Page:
This is the largest kettle we’ve ever seen - a giant size antique hot water kettle on stand with a pull off lid and folding raffia handle. The all over decoration is quite spectacular with hand engraved and embossed shells, flowers, foliage and scrolls. There are ornamental cast shell mounts to the base of the handle and cast scroll feet to the base. There are a couple of unusual features - the fish scale ornament to the bottom section of the kettle and also the stylistic flower finial on the lid. The kettle is attached by a chain and key to the circular stand so that it can be tipped to one side in order to pour out the hot water. Height 43 cms (total height with handle upright), 38 cms (with handle folded). Old Sheffield Plate*. Circa 1830.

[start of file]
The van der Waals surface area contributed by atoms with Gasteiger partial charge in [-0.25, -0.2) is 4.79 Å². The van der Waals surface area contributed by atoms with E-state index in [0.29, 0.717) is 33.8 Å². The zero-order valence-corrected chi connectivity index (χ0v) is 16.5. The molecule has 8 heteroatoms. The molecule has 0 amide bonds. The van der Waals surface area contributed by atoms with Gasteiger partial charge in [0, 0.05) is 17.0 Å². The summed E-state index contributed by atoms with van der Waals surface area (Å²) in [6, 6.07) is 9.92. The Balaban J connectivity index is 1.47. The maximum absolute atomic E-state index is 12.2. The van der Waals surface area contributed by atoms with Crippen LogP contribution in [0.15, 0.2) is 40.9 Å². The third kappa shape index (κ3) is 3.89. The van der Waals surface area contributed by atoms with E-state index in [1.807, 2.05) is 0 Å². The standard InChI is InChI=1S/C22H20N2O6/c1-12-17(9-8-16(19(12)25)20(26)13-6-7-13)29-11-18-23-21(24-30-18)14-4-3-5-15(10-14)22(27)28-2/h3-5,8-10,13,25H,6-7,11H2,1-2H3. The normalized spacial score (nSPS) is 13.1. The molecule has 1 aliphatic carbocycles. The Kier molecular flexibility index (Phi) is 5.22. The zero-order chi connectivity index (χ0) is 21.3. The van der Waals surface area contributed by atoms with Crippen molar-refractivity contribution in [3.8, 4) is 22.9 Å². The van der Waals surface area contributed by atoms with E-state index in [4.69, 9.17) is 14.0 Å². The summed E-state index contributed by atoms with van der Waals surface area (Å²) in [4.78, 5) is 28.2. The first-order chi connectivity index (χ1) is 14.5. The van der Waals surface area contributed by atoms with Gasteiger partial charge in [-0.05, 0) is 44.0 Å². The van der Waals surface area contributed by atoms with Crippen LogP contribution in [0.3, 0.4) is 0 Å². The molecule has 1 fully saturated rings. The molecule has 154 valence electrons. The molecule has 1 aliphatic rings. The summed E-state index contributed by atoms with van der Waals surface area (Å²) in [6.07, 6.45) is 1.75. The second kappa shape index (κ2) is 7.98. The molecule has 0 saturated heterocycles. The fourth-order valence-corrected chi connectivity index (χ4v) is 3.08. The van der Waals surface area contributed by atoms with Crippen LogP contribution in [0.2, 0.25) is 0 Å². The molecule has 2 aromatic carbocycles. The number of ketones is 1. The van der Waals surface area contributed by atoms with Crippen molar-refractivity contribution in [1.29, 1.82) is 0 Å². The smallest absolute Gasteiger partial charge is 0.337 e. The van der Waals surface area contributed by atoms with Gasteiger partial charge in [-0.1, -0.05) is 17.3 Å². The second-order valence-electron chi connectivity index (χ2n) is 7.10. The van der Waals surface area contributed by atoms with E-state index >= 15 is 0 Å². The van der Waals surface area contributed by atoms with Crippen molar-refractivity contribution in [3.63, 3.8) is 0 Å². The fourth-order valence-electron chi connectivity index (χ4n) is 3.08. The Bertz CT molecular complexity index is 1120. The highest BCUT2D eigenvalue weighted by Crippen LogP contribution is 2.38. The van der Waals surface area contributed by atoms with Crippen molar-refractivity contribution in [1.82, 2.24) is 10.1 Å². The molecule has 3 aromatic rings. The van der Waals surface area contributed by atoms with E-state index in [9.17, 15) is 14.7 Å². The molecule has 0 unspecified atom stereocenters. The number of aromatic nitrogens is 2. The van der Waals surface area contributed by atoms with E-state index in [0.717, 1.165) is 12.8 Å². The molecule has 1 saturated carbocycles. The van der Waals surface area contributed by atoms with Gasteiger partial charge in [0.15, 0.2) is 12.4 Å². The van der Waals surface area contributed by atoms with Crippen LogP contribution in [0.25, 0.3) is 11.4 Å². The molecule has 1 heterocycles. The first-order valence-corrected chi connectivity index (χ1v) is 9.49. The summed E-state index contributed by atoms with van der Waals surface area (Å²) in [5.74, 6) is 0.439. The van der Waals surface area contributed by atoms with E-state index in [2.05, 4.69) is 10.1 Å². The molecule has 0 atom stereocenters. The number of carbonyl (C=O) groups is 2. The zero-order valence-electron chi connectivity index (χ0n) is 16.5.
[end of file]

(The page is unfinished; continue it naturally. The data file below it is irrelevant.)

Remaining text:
This attractive hot water samovar is in good condition with no restoration. The engraving is still crisp. The lid fits tightly. The silver is in good condition on the kettle, there is a small amount of copper showing on the stand, the burner has copper showing. There is some raffia missing to one end of the handle.
Please note that the kettle only connects to the stand on one side, this is how it was originally made.
Please note that this item is not new and will show moderate signs of wear commensurate with age. Reflections in the photograph may detract from the true representation of this item.
*Old Sheffield plate was a process used in Georgian times to make articles from a sheet of copper fused with a thin sheet of sterling silver. This process predates the silver plating done today (electroplating) which started in the 1840s. The majority of these silverwares were made in Sheffield, UK (hence the term Old Sheffield plate) which was a major UK centre for silver production.